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Win at all costs
Written by Bill Moushey Part 9 of 10

Wrath of vengeance (cont.)

A government target

The indictment shocked South Florida’s legal community.

Federal prosecutors had won indictments against Miami criminal lawyer Frank Quintero, a leader in the local law community. Quintero had become so involved in the businesses of his cocaine cartel clients, the indictment charged, that he finally became one of them.

He was accused of buying a boat that was used to haul cocaine from Colombia to South Florida. In addition to one count of conspiracy to import cocaine, Quintero also faced one count of conspiring to distribute cocaine and eight counts of laundering drug money.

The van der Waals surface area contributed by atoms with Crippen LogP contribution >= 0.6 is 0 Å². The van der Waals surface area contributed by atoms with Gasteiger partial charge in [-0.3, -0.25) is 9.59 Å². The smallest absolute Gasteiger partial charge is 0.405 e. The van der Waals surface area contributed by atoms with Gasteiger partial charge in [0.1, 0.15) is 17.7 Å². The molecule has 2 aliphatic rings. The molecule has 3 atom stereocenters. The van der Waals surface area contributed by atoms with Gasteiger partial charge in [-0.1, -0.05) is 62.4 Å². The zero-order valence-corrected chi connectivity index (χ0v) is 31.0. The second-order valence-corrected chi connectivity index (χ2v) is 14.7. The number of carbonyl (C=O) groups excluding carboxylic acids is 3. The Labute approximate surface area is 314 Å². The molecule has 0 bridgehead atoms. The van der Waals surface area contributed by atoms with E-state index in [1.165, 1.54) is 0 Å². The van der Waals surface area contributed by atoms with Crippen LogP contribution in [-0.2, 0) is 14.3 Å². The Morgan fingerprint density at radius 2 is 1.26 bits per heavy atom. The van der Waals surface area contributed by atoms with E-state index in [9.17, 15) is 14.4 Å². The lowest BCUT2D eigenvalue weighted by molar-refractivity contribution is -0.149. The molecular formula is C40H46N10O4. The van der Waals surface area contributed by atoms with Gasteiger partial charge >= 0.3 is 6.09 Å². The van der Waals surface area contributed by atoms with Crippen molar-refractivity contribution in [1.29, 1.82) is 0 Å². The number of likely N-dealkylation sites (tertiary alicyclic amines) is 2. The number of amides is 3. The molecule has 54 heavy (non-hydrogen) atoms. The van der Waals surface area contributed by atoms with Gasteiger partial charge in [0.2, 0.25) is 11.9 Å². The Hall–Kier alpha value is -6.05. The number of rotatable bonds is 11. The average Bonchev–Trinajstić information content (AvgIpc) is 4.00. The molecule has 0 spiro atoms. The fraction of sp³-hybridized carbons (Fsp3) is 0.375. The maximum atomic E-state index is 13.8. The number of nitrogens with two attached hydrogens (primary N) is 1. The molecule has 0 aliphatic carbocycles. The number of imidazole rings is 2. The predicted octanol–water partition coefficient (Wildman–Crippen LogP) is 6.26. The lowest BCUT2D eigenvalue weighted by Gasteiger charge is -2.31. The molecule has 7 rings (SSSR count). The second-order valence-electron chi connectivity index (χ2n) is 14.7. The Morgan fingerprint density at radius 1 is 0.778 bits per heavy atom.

The government contended its witnesses would place Quintero in the middle of various drug deals involving his clients.

But Quintero maintained the only evidence against him had been bought by prosecutors through promises of leniency and payments to drug smugglers he’d helped defend.

His first trial ended with acquittals on most of the charges in August 1996. The jury deadlocked on four other drug and money laundering charges. Last February, the government began its efforts to try him again, but Quintero’s attorneys have fought the effort in court.

They contend the government’s actions have been so laced with misconduct that their client could never receive a fair trial and have asked a judge to dismiss all charges.

Quintero’s lawyers, Robert C. Josefsberg and C. Richard Strafer, argued that after the case began to disintegrate, the federal government began breaking the rules in their efforts to convict him.